01 Jun 2007

News Meeting on 1 June 2007

Keywords: anti-corruption, stock price, food price, environment, social unrest, media censorship


  • China’s former drug agency chief Zheng Xiaoyu, was sentenced to dealth – the first death penality imposed on a senior minister in 7 years. He was found guilty of taking 6.49 million yuan in bribes and dereliction of duty. Southcn.com pointed out that few corruption cases had resulted in death sentences in recent years. It said officials who took more bribes than Zheng were given only suspended death sentences which were usually commuted to life sentences later. Foreign governments especially the US have pressured China after a series of drug and food scares including tainted ingredients in pet foods and toothpaste.
  • Each person entering the mainland from next month will only be allowed to bring in up to 10 books, newspapers and magazines, and a maximum of 20 digital discs under new customs restrictions, Xinhua said. Duty will be imposed on any items over the specified limits, and on all items if a person enters with more than 50 printed articles or more than 100 discs. Mailed goods will be subject to the same regulations. Specific bans will apply to material supporting Taiwanese independence, denouncing the CCP or the central government, provoking national conflicts, promoting cults or destabilising society and content that is pornographic, demeaning of others or disrespectful of social ethics.
  • According to Mingpao, the following the 9th party meeting in Shanghai, the new team of leaders were appointed. Xi jinping the party secretary and Han Zheng the deputy party secretary were elected.


  • Mainland stock markets had their biggest falls in 3 months after the government unexpectedly tripled the stamp duty paid on the share trades – its most decisive action yet to cool months of frenzied speculation that has sent the bourses to record highs.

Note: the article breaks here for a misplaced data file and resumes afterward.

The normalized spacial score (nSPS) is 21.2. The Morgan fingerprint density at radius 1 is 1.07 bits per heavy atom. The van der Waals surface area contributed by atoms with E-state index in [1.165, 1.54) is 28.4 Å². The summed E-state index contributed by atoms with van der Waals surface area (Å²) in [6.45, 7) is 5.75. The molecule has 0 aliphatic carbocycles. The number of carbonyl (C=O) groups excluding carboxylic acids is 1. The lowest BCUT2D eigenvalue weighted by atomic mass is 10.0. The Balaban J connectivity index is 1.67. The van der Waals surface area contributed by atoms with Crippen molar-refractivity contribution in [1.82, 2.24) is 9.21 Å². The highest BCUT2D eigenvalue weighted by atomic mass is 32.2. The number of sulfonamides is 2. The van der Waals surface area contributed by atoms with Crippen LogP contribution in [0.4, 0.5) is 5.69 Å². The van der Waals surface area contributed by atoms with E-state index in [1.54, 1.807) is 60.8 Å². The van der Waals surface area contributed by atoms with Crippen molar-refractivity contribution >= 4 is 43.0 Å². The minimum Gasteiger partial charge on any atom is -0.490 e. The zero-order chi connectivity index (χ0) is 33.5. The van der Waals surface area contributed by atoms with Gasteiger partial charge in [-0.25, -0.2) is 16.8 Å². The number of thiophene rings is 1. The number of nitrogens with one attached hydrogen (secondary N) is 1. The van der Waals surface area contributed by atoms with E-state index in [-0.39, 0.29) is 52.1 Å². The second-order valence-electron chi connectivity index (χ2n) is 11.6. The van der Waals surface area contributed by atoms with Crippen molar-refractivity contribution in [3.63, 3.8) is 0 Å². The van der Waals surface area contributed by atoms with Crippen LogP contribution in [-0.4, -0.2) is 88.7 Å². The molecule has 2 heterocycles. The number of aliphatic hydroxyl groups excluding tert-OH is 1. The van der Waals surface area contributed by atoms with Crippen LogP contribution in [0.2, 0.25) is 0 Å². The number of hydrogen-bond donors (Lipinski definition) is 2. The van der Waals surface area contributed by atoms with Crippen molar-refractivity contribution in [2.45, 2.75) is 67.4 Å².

• Premier Wen Jiabao has warned of the danger of rising food prices on the mainland, saying further rises could spark social unrest. He visited a pig farm and wet market in the western province of Shaanxi and urged officials not to lower their guard on the issue. The rising price of pork and other food items has become a national concern and dominated media coverage.


  • Chinese citizens alarmed about pollution won a rare victory when a city froze a chemical project after angry citizens joined hands through a flood of mobile phone text messages. Xiamen announced it was halting construction of a plant to make paraxylene, a petrochemical that goes into polyster and fabrics.
  • The head of the world’s leading body on climate change appealed to Hong Kong to take action based on scientific evidence presented in the United Nations’ assessment reports. 4 global environmental groups will share a US$100 million donation by HSBC to fight climate change. HSBC officials said the donation would assist Hong Kong, London, Mumbai, New York and Shanghai and other regions to respond to the climate change challenge.


  • More riots have broken out in the Guangxi over local authorities’ rigid enforcement of the one-child policy, residents of the south-western region said. Similar riots took place in nearby Bobai county 2 weeks ago, when thousands of people stormed a local office, smashing furniture and destroying vehicles.
  • The country’s top trade union body said yesterday that by 2012, all the companies in China will be expected to have established a system of collective negotiation and collective contracts. I was firmly committed to helping workers in all companies to fight for decent wages and was particularly concerned with small private enterprises, many of which do not have trade unions or modern working systems. At present, 49% of workers have collective contracts with their employers.